Aid 101

Understanding the basics of foreign aid

Through our taxes and the donations we make to NGOs, most of us are involved in giving aid, even if we don’t realise it. Aid can help people in developing countries, and it can also help people in donor countries through promoting stability in neighbouring countries, or by helping with global issues that affect us all, like controlling infectious diseases. Yet the world of aid is complicated for the outsider. In this section, we explain some of the basics.

What is aid?

Aid is money given by the people and governments of wealthier countries to help poorer countries deal with sudden humanitarian disasters, or to improve the lives of their citizens over longer timeframes (what we refer to as development).

In some instances, governments will also give aid to promote their own political or economic objectives. This is something that changes over time and varies from country to country.

Aid has two main sources: the private donations of individuals, and government revenue. While many Australians do make donations to NGOs, the bulk of the aid Australia (and most other countries) gives is through the government. To learn more about Australian government aid giving and NGO donations, see our Trends page.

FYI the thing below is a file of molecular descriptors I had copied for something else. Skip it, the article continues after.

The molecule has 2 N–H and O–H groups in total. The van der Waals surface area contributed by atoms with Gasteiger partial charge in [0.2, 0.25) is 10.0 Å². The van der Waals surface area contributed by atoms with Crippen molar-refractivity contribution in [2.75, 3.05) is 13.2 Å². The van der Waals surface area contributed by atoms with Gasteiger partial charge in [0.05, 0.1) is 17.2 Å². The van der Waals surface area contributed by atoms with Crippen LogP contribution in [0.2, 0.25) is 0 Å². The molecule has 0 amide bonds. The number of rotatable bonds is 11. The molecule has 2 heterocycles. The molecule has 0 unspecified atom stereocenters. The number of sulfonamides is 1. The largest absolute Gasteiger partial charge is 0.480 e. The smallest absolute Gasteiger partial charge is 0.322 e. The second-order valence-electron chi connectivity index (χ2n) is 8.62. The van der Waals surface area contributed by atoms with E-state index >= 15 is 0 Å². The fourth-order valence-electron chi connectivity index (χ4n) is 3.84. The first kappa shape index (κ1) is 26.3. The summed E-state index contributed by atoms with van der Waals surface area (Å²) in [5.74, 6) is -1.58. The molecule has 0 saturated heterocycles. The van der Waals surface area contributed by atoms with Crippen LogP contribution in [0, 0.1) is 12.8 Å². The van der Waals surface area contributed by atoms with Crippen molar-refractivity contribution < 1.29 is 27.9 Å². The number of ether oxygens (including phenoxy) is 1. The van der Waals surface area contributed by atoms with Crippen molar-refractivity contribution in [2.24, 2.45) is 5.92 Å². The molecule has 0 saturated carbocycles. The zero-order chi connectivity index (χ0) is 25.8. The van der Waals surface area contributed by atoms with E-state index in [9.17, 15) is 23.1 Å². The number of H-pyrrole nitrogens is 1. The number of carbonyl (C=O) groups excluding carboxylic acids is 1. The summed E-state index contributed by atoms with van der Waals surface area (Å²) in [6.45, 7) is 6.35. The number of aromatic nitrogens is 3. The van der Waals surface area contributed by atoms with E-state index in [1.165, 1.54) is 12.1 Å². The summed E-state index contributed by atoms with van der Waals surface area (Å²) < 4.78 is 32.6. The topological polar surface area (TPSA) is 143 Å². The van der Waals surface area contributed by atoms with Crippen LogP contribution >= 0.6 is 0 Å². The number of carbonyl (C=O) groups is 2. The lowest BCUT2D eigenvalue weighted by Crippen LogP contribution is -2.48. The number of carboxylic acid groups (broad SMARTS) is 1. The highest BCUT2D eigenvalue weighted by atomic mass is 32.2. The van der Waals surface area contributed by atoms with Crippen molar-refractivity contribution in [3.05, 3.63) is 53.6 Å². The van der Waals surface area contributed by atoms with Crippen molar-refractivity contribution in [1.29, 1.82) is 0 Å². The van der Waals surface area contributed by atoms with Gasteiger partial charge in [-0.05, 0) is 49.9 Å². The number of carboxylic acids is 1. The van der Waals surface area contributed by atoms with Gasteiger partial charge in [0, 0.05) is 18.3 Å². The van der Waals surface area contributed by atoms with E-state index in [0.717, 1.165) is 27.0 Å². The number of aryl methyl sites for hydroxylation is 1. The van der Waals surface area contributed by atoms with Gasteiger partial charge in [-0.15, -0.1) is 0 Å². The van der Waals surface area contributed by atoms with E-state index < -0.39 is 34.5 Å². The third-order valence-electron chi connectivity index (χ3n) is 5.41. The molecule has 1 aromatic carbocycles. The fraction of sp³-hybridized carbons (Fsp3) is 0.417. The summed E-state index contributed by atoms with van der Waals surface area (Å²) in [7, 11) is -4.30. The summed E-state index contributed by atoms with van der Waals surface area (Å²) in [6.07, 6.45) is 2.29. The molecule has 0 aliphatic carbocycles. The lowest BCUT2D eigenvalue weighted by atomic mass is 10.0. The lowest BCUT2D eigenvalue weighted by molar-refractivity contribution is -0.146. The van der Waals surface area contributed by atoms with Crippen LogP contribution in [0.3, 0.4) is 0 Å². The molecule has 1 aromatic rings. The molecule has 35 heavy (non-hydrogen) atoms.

Historically, almost all government aid was given by wealthy OECD countries (and sometimes by the Soviet Union in the Cold War); however, the changing global economy has seen the rising importance of non-OECD donors. The largest and most important of these so-called ‘emerging donors’ is China. Others include India and Brazil.


  • Foreign aid: on this site, when we have referred to foreign aid, we are talking about the aid provided by governments.
  • Private donations: these are the donations made by individuals to assist developing countries. These donations are usually made to NGOs.
  • NGOs: non-government organisations. NGOs are neither a part of a government nor a conventional for-profit business. This group includes large international NGOs, like CARE, Oxfam, World Vision, etc., or smaller national NGOs.
  • ODA: official development assistance. This is foreign aid provided by OECD Development Assistance Committee (DAC) members that meets internationally-agreed criteria.
  • Emerging donors: these are aid donors that are not members of the OECD DAC. Many of them used to be aid recipients. Examples include China, India and Brazil.
  • Aid donor: a country that gives aid to another country.
  • Aid recipient: a country that receives aid.

Different types of foreign aid

There are many different ways of giving aid, and many different mechanisms for getting aid from donor countries to recipient countries. Here, we have summarised some of the main types.

Aid from governments vs private donations